The clinical value of electroencephalogram/magnetic resonance imaging co-registration and three-dimensional reconstruction in the surgical treatment of epileptogenic lesions

Childs Nerv Syst. 2001 Feb;17(3):139-44. doi: 10.1007/s003810000357.


With the rapid developments in image processing, new clinical applications of manipulation and three-dimensional (3-D) reconstruction of neuro-imaging are evolving. Combination with other non-invasive techniques aimed at localising electric sources in the brain is of particular interest. These techniques rely on the recording of brain electrical activity and/or the associated magnetic fields from multiple areas on the scalp. Data obtained from an electroencephalogram (EEG) or from magnetoencephalography (MEG) can be fused in 3-D arrangement with anatomical [magnetic resonance imaging/computerised tomography (MRI/CT)] and/or metabolic [positron emission tomography (PET)] data. Such techniques highlight information on the functional correlates of anatomical or space-occupying lesions and their role in the localisation of related symptomatic epilepsy. In the present study we report on methodological issues and preliminary clinical data on spectral EEG/MRI co-registration procedures, offering two examples of children presenting with hemispheric lesions, one frontal tumour and one temporal arterio-venous malformation. The EEG was acquired from 32/64 electrode location. The electrode position and that of four reference points were measured with a dual sensor Polhemus 3D Isotrak digitiser. Sources of EEG activity were determined in 3-D space with the inverse solution method low resolution electromagnetic tomography (LORETA), providing for each frequency component, the topographic distribution of active electrical sources. The positions of the reference points were also measured on MRI, and co-registration of EEG and MRI was achieved using a transformation algorithm. The reconstructed 3-D images of co-registered EEG/MRI clearly demonstrate the relationship between the space-occupying lesion and the epileptic activity. Preliminary results show that in all the patients it was possible to identify with a remarkable accuracy the 3-D topographic relationship between lesion and cortical areas showing localised abnormalities on the EEG. The present method could further enhance the understanding of the effect of resective treatment of structural lesions on brain functioning. The new combined images can be used in combination with image-guided surgery equipment to modify effective surgical resection.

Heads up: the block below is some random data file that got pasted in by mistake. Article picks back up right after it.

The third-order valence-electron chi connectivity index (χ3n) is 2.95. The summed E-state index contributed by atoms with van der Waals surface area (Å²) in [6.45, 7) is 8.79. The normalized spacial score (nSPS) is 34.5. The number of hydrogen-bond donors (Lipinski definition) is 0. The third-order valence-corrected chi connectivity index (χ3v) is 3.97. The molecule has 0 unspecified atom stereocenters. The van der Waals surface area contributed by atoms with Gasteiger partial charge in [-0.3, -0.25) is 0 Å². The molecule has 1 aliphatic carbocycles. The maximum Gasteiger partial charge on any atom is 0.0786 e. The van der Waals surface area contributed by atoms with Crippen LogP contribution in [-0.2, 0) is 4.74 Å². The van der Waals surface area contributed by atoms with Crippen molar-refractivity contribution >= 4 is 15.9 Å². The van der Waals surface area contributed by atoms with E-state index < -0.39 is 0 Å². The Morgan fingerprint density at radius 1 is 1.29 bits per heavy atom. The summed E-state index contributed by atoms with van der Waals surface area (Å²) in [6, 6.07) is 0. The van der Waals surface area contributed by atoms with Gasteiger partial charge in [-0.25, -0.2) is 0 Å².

Publication types

  • Case Reports

MeSH terms

  • Brain / pathology*
  • Brain / physiopathology*
  • Brain Diseases / complications
  • Brain Diseases / diagnosis*
  • Brain Diseases / pathology
  • Brain Diseases / physiopathology
  • Brain Diseases / surgery
  • Child
  • Child, Preschool
  • Electroencephalography / methods*
  • Epilepsy, Generalized / etiology*
  • Epilepsy, Generalized / physiopathology
  • Epilepsy, Generalized / surgery
  • Female
  • Humans
  • Image Interpretation, Computer-Assisted
  • Magnetic Resonance Imaging / methods*
  • Male
  • Predictive Value of Tests
  • Signal Processing, Computer-Assisted